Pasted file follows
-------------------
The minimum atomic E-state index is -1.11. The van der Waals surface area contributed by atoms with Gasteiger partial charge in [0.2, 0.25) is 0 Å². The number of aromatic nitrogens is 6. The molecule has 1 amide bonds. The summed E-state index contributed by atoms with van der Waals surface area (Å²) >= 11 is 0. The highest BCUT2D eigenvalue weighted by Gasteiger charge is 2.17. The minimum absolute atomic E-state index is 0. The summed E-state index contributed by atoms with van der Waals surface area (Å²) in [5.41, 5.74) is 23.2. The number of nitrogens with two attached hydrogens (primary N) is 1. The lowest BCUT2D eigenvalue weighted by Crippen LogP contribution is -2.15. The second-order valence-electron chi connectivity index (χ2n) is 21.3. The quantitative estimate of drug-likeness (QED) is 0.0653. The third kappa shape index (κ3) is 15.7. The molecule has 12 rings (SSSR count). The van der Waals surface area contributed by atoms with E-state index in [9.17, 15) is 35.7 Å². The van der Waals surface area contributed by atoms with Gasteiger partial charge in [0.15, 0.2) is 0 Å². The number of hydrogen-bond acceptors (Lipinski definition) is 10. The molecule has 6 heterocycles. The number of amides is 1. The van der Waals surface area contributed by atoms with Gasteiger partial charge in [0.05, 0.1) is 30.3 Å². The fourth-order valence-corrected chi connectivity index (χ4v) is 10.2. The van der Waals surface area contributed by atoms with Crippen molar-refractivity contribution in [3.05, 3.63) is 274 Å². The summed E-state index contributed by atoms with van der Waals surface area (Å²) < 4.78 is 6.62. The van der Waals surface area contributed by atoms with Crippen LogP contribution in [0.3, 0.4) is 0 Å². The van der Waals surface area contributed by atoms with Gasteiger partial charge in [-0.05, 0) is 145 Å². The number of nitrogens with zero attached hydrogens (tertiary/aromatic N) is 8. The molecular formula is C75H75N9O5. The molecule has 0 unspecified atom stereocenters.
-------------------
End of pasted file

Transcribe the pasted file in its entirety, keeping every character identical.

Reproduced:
The minimum atomic E-state index is -1.11. The van der Waals surface area contributed by atoms with Gasteiger partial charge in [0.2, 0.25) is 0 Å². The number of aromatic nitrogens is 6. The molecule has 1 amide bonds. The summed E-state index contributed by atoms with van der Waals surface area (Å²) >= 11 is 0. The highest BCUT2D eigenvalue weighted by Gasteiger charge is 2.17. The minimum absolute atomic E-state index is 0. The summed E-state index contributed by atoms with van der Waals surface area (Å²) in [5.41, 5.74) is 23.2. The number of nitrogens with two attached hydrogens (primary N) is 1. The lowest BCUT2D eigenvalue weighted by Crippen LogP contribution is -2.15. The second-order valence-electron chi connectivity index (χ2n) is 21.3. The quantitative estimate of drug-likeness (QED) is 0.0653. The third kappa shape index (κ3) is 15.7. The molecule has 12 rings (SSSR count). The van der Waals surface area contributed by atoms with E-state index in [9.17, 15) is 35.7 Å². The van der Waals surface area contributed by atoms with Gasteiger partial charge in [0.15, 0.2) is 0 Å². The number of hydrogen-bond acceptors (Lipinski definition) is 10. The molecule has 6 heterocycles. The number of amides is 1. The van der Waals surface area contributed by atoms with Gasteiger partial charge in [0.05, 0.1) is 30.3 Å². The fourth-order valence-corrected chi connectivity index (χ4v) is 10.2. The van der Waals surface area contributed by atoms with Crippen molar-refractivity contribution in [3.05, 3.63) is 274 Å². The summed E-state index contributed by atoms with van der Waals surface area (Å²) < 4.78 is 6.62. The van der Waals surface area contributed by atoms with Crippen LogP contribution in [0.3, 0.4) is 0 Å². The van der Waals surface area contributed by atoms with Gasteiger partial charge in [-0.05, 0) is 145 Å². The number of nitrogens with zero attached hydrogens (tertiary/aromatic N) is 8. The molecular formula is C75H75N9O5. The molecule has 0 unspecified atom stereocenters.